As you walk on some of these trails, you may notice what looks like cow trails crossing them. These deep rutted trails are worn in the ground by elk. You may also see from time to time a “rub” tree that the elk rub their antlers against to mark their territory.
Camping and horseback riding is a popular thing to do in the valley. The primitive campground has 27 sites. You can also camp at one of the backcountry campsites, but you must have a permit. Horse campsites are also available. Experiencing the backcountry via horseback is a nice way to take in the area.
Without a doubt, the big draw today to the Cataloochee Valley is the elk herd. Reintroduced to the area in February 2001, the elk herd has grown from 25 to now approximately 140. Native to the area, elk thrived here for centuries until the loss of habitat and over-hunting caused them to disappear here in the late 1700s.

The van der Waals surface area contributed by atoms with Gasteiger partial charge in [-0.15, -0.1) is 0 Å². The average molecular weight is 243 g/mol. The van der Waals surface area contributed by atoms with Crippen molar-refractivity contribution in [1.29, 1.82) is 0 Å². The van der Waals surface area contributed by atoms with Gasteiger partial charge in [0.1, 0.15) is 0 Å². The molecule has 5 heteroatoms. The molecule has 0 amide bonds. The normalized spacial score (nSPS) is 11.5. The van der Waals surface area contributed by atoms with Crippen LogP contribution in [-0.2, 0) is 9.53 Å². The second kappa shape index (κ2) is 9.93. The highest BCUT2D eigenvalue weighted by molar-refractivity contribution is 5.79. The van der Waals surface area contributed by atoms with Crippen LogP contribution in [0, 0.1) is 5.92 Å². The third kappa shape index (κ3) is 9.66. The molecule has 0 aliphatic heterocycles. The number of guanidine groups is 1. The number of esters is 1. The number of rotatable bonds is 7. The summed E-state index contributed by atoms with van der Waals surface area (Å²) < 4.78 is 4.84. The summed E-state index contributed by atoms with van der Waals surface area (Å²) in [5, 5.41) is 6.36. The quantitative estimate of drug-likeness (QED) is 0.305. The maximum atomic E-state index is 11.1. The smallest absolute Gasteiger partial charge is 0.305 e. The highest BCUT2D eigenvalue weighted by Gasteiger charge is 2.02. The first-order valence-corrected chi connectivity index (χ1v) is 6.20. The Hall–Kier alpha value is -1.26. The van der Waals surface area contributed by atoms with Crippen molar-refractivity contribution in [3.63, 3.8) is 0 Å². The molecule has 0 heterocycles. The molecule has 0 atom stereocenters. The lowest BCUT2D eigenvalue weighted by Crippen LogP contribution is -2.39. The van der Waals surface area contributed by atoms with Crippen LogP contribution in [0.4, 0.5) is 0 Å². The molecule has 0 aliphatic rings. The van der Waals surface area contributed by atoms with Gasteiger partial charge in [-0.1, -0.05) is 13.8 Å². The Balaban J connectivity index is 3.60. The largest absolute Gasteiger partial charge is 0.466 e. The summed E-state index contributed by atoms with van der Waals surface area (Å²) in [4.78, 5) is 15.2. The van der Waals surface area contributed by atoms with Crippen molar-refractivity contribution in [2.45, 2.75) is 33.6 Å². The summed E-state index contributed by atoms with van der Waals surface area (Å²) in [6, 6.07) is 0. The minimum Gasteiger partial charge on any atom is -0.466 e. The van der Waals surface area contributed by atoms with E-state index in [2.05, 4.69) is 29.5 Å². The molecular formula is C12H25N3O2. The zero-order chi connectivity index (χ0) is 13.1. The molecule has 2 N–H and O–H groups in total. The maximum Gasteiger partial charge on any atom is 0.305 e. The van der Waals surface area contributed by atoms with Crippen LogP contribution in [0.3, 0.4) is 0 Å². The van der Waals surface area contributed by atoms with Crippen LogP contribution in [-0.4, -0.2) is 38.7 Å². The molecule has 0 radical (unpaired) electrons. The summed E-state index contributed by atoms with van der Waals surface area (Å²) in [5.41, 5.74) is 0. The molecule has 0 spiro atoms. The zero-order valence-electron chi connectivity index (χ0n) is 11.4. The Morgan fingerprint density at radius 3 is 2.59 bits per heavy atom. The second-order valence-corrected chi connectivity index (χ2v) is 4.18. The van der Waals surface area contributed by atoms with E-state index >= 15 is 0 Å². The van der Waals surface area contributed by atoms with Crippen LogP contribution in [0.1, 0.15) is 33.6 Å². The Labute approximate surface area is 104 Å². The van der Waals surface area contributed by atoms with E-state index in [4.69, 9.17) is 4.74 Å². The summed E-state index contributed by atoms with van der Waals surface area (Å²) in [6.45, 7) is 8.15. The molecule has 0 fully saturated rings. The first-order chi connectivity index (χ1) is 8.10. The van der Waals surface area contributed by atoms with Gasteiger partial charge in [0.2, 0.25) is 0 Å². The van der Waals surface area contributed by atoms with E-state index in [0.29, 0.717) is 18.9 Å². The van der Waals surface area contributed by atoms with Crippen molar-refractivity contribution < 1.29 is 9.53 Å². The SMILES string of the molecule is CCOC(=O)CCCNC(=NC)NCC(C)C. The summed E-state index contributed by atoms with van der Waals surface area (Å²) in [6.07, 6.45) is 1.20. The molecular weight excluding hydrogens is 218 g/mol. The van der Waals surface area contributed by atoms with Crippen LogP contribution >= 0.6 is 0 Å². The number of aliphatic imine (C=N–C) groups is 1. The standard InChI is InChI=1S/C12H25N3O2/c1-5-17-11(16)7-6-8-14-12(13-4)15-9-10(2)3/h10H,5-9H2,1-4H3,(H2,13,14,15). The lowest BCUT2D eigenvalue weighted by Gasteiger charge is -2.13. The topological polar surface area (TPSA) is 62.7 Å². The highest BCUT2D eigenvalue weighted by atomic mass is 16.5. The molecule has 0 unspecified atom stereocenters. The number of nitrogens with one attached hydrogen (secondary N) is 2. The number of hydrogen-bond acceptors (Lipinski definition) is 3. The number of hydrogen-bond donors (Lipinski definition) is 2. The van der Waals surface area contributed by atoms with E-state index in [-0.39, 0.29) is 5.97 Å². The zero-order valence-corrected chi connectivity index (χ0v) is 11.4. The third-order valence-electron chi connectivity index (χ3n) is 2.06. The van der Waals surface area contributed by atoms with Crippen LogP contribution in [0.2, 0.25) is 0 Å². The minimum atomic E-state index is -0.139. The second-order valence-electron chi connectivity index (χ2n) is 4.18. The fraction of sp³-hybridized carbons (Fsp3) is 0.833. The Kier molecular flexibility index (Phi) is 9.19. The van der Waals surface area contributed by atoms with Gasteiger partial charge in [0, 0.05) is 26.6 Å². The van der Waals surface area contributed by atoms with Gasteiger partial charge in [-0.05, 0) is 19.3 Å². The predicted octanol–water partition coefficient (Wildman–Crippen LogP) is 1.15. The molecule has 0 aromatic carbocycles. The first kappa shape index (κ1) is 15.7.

The elk stocking was an experimental release to see how well they could adapt. Because of its success, the elk project is a long-term management program.
These are big critters. Weighing as much as 700 pounds, they dwarf the common whitetail deer in comparison. And the antlers do as well, with spans of nearly 5 feet.
September and October are excellent times to see the elk in the bottoms that run along Cataloochee Creek. Early morning, rainy days, and especially late evenings, are peak times to view the herds.
If you happen to be there at the right time, you may get to hear the males bugle, a very distinct call the males make to attract the cows and challenge the other males. This sound can travel a mile or more. The best time to hear the males bugle is mid to late September, and some in early October.